While no two homes are exactly the same, neither are the journeys of home buyers. How you get from the open house to the housewarming party is unique to your financial needs and your comfort level.
“Not everybody’s situation is the same, but there are some things everyone should look for during the home-buying experience,” says Jeremy Seldon, vice president of Residential Real Estate for Thrivent Credit Union. “That starts with a team that will guide you and focus on what’s most important to your needs and wants, and not just on interest rates and closing costs.”
Planning on buying a home? Here’s what you should consider.
Intentionally choose your team
Unless you already have a realtor you know and trust, it’s best to start your home buying journey by talking to a representative from a mortgage lender. Why? They’ll be able to walk you through the process of buying the home you want. Plus, a lender will be more focused on your ability to pay your mortgage rather than the cost of the property.
“I would advise you to talk to a lender and get educated on what a mortgage looks like,” Seldon says. “You’ll also want to talk to a financial advisor in advance about what makes sense based on your goals.”
Jeremy and Victoria Pollard in Charlotte, North Carolina, originally came to
“That was just a major lift for us,” says Jeremy Pollard, who also cited the credit union’s competitive interest rates. “I don’t know of another bank that would do that.”
Decide what you’re comfortable paying
Beyond lenders’ standard underwriting guidelines, there’s no secret behind determining what home you can and cannot afford. It all comes down to what you’re comfortable with financially.
Karen Gajeski, senior vice president of Mortgage Banking with Thrivent Credit Union, says to look at the past two or three months of your income and expenses, including committed debt payments, to see what you can free up for a mortgage payment.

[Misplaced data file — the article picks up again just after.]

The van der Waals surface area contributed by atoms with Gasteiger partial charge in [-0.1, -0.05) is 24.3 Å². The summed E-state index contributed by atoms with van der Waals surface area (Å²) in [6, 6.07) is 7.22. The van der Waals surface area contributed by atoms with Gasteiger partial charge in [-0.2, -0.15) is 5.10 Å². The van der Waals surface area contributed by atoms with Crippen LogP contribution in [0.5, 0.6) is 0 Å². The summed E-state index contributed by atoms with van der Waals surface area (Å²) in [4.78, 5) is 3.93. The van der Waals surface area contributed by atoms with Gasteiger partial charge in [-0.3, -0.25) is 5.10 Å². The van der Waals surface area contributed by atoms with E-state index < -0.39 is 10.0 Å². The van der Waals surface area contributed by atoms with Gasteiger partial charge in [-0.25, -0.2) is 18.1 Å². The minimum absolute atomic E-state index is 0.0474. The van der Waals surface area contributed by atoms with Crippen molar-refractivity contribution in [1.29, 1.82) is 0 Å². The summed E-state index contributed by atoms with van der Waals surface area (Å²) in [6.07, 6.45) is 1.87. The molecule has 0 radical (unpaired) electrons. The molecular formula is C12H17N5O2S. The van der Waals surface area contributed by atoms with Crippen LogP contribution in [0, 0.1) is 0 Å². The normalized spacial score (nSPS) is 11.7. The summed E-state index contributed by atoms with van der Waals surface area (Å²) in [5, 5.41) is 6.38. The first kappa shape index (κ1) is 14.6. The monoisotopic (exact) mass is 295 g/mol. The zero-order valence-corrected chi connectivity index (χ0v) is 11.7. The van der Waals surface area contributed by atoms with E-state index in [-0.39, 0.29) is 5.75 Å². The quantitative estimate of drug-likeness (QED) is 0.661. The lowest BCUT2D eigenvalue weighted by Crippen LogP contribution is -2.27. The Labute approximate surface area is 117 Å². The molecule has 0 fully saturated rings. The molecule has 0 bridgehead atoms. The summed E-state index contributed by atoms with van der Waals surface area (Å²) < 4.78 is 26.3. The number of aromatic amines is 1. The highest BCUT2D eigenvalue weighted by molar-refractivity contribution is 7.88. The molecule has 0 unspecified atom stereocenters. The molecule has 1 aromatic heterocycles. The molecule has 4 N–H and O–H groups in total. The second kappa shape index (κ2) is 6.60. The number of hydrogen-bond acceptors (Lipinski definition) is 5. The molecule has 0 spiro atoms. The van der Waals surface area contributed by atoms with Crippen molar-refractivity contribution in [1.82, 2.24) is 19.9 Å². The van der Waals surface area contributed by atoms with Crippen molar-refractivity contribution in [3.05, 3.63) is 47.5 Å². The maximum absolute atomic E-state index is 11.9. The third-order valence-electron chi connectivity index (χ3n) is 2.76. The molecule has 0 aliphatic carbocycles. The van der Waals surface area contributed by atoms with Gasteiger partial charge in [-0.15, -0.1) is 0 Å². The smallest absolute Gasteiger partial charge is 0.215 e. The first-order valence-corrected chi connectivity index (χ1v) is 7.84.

Seldon asks clients to start by estimating a monthly payment they feel comfortable with based on their cash flow. Then he asks if he can add $100 to that. Then a little more. Then he can establish a buyer’s price range and help them find a home that falls within their comfort level. This is often a different number than the amount for which they are qualified or approved. You want to pay attention to the number you are comfortable paying.
“I’ll find out where [an applicant’s] ceiling is on their comfortability. And once I’ve found their ceiling … that’s where I’ll start,” he says. “Then we can back into a mortgage and then a purchase price.”
There are other factors to consider. First, what are your goals? Your income may change or be allocated elsewhere if you foresee a career change or promotion, or if you want to grow your family. Plus, your total payments will be based on things like your interest rate, taxes, insurance and the length of your mortgage, traditionally 15 or 30 years.
It’s important to balance your payment with your financial priorities. When the Pollards bought their first and second homes, they wanted shorter 15-year mortgages and larger payments because they were focused on building equity. Going through the home purchase process for a third time, the Pollards wanted lower monthly payments for better control of their available resources to better maintain and improve the house.
“We’re really happy we got short-term fixed mortgages where we were making the biggest payments we could,” Victoria says. “[With this home,] we’re giving ourselves some breathing room with the payments.”
Consider these 6 money moves
1. Grow your savings
A common mortgage myth is that 20% is required for a down payment, but it’s
2. Know your credit score
In short, if you have an average
3. Prepare to sell your home
If you’re selling a home to buy a new one, Gajeski says finding a realtor you trust and who is knowledgeable about your neighborhood will be key to walking you through the process and getting true-to-market value for your home. Also, you should expect to give up roughly 7% to10% of your home’s value through realtor fees, closing costs, deed transfer and other fees when it sells.
4. Compare interest rates